I. Mizuh in London
Kenya’s Wilson Kipsang grabbed gold for men and compatriot, Edna Kiplagat for female in this year’s London marathon as local hero, Mo Farah finished 8th as thousands cheered and celebrated.
Farah , the double World and Olympic champion, who was making his debut in the marathon was the focus of the day, as no British man had won the London Marathon for two decades.
Although Farah tried his best but finished outside the medal table, he at least set a new record for Team GB, as the fourth fastest British runner in the race with 2:08:21 finishing time.
It was a bright, calmed but chilly, morning in London as athletes with running gears from various parts of the world squeezed into the crowded London Underground trains to reach the point of departure at Greenwich.
Although it was Palm Sunday, a visitor like myself, would have expected to see a less busy London as Christians commemorated Jesus’ triumphant entry into Jerusalem, it was rather bustling and booming as usual.
As one of the most popular marathons in the world, the London marathon has its uniqueness that it touches the lives of the local people who always pour out into the streets to celebrate and cheer.
They get actively involved from the organisation, to coordination, to volunteering, to assisting the athletes as well as providing guide to the disable and water for the thirsty.
Fancy dressers, fun, fanfare
Another peculiarity of the London marathon is that although the runners have to clock the 26.2miles, it also a sports fête to show off fancy dresses or don something difference.
While most athletes, especially those from Africa or professional marathon runners take part so as to win medals and cash prizes, for the thousands of locally based runners, running in London is an honour to raise funds to support charity work towards humanity, research, animal or the environment.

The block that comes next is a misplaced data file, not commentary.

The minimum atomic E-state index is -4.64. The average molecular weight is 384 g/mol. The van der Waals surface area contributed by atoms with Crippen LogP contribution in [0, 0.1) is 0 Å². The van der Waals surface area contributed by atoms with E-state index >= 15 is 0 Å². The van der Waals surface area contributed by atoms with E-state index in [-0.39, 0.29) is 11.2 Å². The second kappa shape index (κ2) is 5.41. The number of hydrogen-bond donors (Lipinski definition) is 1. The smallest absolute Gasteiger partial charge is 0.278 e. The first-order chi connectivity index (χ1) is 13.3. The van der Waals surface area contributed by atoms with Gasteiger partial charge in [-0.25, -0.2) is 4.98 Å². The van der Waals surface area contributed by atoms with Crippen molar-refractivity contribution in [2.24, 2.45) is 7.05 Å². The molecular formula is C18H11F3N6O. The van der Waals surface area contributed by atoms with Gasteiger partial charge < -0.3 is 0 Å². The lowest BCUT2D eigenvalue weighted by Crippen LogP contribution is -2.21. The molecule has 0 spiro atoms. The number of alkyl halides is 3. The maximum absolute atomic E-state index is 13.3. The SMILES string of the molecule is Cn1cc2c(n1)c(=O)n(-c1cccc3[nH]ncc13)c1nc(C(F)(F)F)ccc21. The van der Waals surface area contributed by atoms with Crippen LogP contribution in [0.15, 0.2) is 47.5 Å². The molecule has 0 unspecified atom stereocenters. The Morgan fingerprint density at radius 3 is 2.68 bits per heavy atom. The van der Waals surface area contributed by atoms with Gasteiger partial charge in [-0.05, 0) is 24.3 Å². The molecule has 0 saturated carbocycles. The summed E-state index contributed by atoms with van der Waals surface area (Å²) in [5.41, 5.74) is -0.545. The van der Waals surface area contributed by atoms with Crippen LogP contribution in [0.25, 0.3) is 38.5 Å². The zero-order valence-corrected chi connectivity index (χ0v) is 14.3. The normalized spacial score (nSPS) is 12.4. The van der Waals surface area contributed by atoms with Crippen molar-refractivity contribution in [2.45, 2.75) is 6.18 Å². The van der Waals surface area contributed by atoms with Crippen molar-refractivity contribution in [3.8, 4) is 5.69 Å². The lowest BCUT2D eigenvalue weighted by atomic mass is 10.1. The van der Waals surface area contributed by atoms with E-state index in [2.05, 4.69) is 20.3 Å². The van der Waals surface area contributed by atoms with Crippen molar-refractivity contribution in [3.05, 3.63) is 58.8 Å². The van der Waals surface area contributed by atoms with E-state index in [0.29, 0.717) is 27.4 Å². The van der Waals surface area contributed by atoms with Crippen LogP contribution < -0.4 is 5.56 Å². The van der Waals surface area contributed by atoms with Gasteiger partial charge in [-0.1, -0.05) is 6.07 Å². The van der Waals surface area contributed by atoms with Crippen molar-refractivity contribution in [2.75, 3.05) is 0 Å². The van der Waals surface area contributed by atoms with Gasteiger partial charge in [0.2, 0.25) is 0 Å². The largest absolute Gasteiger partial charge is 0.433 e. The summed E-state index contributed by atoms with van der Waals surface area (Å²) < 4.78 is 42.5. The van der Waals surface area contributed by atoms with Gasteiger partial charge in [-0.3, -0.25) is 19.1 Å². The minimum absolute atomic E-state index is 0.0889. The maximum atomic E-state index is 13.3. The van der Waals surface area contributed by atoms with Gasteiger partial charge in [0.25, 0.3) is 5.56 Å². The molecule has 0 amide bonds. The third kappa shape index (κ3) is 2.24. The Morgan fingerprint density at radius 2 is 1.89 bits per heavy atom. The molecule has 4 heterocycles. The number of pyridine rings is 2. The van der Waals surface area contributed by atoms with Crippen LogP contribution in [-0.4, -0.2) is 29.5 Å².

Think of any serious charity in the UK, and you would be sure to find an athlete running or bearing a banner with messages of appeal from a charitable trust.
To encourage these runners, who most have taken the whole year to raise fun and to train hard for the race, are always euphoric family members, friends and well-wishers.
The charities in their hundreds also queued at strategic corners along the race route just to cheer and support these enthusiastic athletes.
It is always enjoyment to watch volunteers from various charities cheering and encouraging their athletes to carry on though it is a long way to go round London with its breathtaking picturesque landscape.
From the young to old, girls to women, professional athletes to amateurs and even amputees, the spirit to hang on and cross the finish line remained high as the cheering just went forever all day.
As the sun settled behind the clouds marking the end of the event, the celebration continued in the pubs around London.
While many people prefer to stay at home and watch the race on TV screens, they often miss out in the street celebrations and enjoyment which offer visitors the chance to meet and make new friends.
To be part of next year’s event as a runner, registrations have been scheduled to start on Tuesday 22 April 2014.